Presentation on theme: "Nitrogen Loss Research Joel Ransom NDSU Extension Agronomist."— Presentation transcript:
Nitrogen Loss Research Joel Ransom NDSU Extension Agronomist
Background Nitrogen fertilizer third most costly input in corn production Nitrogen losses can be significant (only ~1/3 of N applied is used by the crop) Off site loses are environmental concerns
Why worry about N use efficiency? N is biologically and chemically very active in the soil Each N compound behaves differently in the soil affecting potential for loss Nitrous oxide is a potent greenhouse gas (impacts climate change?) Excess nitrate in surface waters causes eutrophication and anoxia
Wet cycle increases likelihood of N losses
Principles to guide N loss reductions 4 Rs of nutrient stewardship – Right fertilizer source – Right rate – Right time – Right place
Addressing sources of loss Volatilization – Placement, urease inhibitors, polymer coated urea, soil moisture status (AA), application timing relative to rain (surface applications) Leaching and denitrification – Delaying the conversions from ammonium to nitrate Nitrification inhibitors Soil temperature at time of application Polymer coated urea or slow release Banding vs. broadcasting – Applying nearer the time of greatest uptake Slow release urea Split applications
Urease inhibitors NBPT is the most commonly available and widely tested (Agrotain, SuperU, etc.) Volatilization of NH3 from urea anytime moisture, urea and urease are present in temperatures that range from 11ºF to 105ºF. Urease inhibitors block the conversion of urea to ammonia for a period of one to two weeks allowing time for incorporation by rainfall or other means UAN contains 50% urea
Nitrification inhibitors Slow the conversion of NH 4 + to NO 3 - by killing or reducing the activity of populations of Nitrosomonas and Nitrococcus bacteria. Two most common commercial inhibitors are nitrapyrin and DCD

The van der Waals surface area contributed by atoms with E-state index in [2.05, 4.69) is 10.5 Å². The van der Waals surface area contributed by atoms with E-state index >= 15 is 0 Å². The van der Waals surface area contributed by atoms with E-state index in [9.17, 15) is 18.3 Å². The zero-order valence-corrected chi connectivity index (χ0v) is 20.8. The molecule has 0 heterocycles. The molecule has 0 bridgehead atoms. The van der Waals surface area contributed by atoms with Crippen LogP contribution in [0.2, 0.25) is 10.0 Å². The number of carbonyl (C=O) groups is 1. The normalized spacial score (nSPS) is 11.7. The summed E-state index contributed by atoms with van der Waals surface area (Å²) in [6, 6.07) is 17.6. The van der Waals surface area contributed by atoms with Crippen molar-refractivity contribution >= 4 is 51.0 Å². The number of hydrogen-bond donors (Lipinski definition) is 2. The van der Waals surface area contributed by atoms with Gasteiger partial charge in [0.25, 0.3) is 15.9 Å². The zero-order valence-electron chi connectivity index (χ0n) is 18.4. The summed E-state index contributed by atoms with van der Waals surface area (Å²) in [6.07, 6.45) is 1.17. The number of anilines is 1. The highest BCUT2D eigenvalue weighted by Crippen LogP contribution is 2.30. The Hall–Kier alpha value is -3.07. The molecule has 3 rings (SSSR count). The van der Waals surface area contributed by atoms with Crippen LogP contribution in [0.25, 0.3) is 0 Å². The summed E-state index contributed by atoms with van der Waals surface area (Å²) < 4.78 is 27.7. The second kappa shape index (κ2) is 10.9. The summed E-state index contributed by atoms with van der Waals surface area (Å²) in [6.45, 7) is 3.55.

Rate of nitrification Source: Schwab and Murdock, U of K
Release rate of ESN compared to corn N uptake, Manitoba (Heard and Ginter, MAFRD).
Treatments included in recent research Standard treatment – urea pre-plant incorporated Instinct – new formulation of nitrapyrin that inhibits nitrification (ammonium to nitrate) Polymer coated urea – (ESN) coated so that it will release gradually and when temperatures are warmer (30% of total N applied) Split application – UAN applied at the 6 lf dribbled between rows Split with UAN + Agrotain Plus – urease inhibitor plus nitrification inhibitor in powder form for ease of mixing with UAN
Experimental locations 2011 two locations 2012 and 2013 five locations – 2012 dry but productive year, limited N loss in most environments – 2013 excess moisture early, dry later in the season
Effect of additive yield of corn, Fargo and Prosper, 2011.
Effect of nitrogen management practices on yield of corn in five environments, 2012.
Effect of nitrogen management practices at lowest N rate on yield of corn in five environments, 2012.
Effect of nitrogen management practices on yield of corn in five environments, 2013.
Effect of nitrogen management practices at lowest N rate on yield, all locations, 2013.
Effect of nitrogen management practices at lowest N rate on yield of corn in Casselton, 2013.
Prices Urea $550/ton ($60 per 100 lbs/N) ESN $675/ton ($73 per 100 lbs N = 22 lbs N) 28% UAN $360/ton ($64 per 100 lbs N) SuperU ~$ /ton (~$190 over price of urea) Instinct ~$11 per acre Agrotain $56 per ton ($6 per 100 lb N) Agrotain Plus $65 per ton ($11 per 100 lb N)
Conclusions No compelling evidence that additives were profitable in any of the environments included Split applications were both positive and negative depending on the environment Protection of UAN with urease inhibitor in one environment in 2013 Additional research would be beneficial to sample additional environments Rate of Instinct may need adjustment Ratio of ESN may have been too low to pick up response